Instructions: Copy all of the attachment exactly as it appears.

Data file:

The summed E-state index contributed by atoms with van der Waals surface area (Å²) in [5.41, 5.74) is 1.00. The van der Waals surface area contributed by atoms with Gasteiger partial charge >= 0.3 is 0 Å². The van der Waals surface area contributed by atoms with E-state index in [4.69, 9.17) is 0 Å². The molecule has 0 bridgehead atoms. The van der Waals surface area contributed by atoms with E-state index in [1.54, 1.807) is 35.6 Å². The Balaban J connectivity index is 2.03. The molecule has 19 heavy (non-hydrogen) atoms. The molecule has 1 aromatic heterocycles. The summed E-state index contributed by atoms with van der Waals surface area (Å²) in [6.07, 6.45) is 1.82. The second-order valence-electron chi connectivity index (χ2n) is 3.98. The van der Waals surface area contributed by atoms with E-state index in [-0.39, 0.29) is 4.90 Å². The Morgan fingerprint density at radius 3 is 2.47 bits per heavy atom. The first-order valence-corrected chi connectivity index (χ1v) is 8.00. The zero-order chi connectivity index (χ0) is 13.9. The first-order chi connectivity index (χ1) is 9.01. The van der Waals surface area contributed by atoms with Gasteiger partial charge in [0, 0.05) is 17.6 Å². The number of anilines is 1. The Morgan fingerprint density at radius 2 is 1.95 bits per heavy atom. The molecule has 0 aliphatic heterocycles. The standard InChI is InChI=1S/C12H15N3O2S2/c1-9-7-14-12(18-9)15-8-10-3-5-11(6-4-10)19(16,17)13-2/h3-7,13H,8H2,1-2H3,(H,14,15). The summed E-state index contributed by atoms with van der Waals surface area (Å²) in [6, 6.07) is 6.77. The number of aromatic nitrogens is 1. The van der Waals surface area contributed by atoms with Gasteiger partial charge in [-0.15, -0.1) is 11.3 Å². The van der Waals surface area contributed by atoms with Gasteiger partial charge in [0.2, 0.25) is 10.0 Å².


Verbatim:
The summed E-state index contributed by atoms with van der Waals surface area (Å²) in [5.41, 5.74) is 1.00. The van der Waals surface area contributed by atoms with Gasteiger partial charge >= 0.3 is 0 Å². The van der Waals surface area contributed by atoms with E-state index in [4.69, 9.17) is 0 Å². The molecule has 0 bridgehead atoms. The van der Waals surface area contributed by atoms with E-state index in [1.54, 1.807) is 35.6 Å². The Balaban J connectivity index is 2.03. The molecule has 19 heavy (non-hydrogen) atoms. The molecule has 1 aromatic heterocycles. The summed E-state index contributed by atoms with van der Waals surface area (Å²) in [6.07, 6.45) is 1.82. The second-order valence-electron chi connectivity index (χ2n) is 3.98. The van der Waals surface area contributed by atoms with E-state index in [-0.39, 0.29) is 4.90 Å². The Morgan fingerprint density at radius 3 is 2.47 bits per heavy atom. The first-order valence-corrected chi connectivity index (χ1v) is 8.00. The zero-order chi connectivity index (χ0) is 13.9. The first-order chi connectivity index (χ1) is 9.01. The van der Waals surface area contributed by atoms with Gasteiger partial charge in [0, 0.05) is 17.6 Å². The number of anilines is 1. The Morgan fingerprint density at radius 2 is 1.95 bits per heavy atom. The molecule has 0 aliphatic heterocycles. The standard InChI is InChI=1S/C12H15N3O2S2/c1-9-7-14-12(18-9)15-8-10-3-5-11(6-4-10)19(16,17)13-2/h3-7,13H,8H2,1-2H3,(H,14,15). The summed E-state index contributed by atoms with van der Waals surface area (Å²) in [6, 6.07) is 6.77. The number of aromatic nitrogens is 1. The van der Waals surface area contributed by atoms with Gasteiger partial charge in [-0.15, -0.1) is 11.3 Å². The van der Waals surface area contributed by atoms with Gasteiger partial charge in [0.2, 0.25) is 10.0 Å².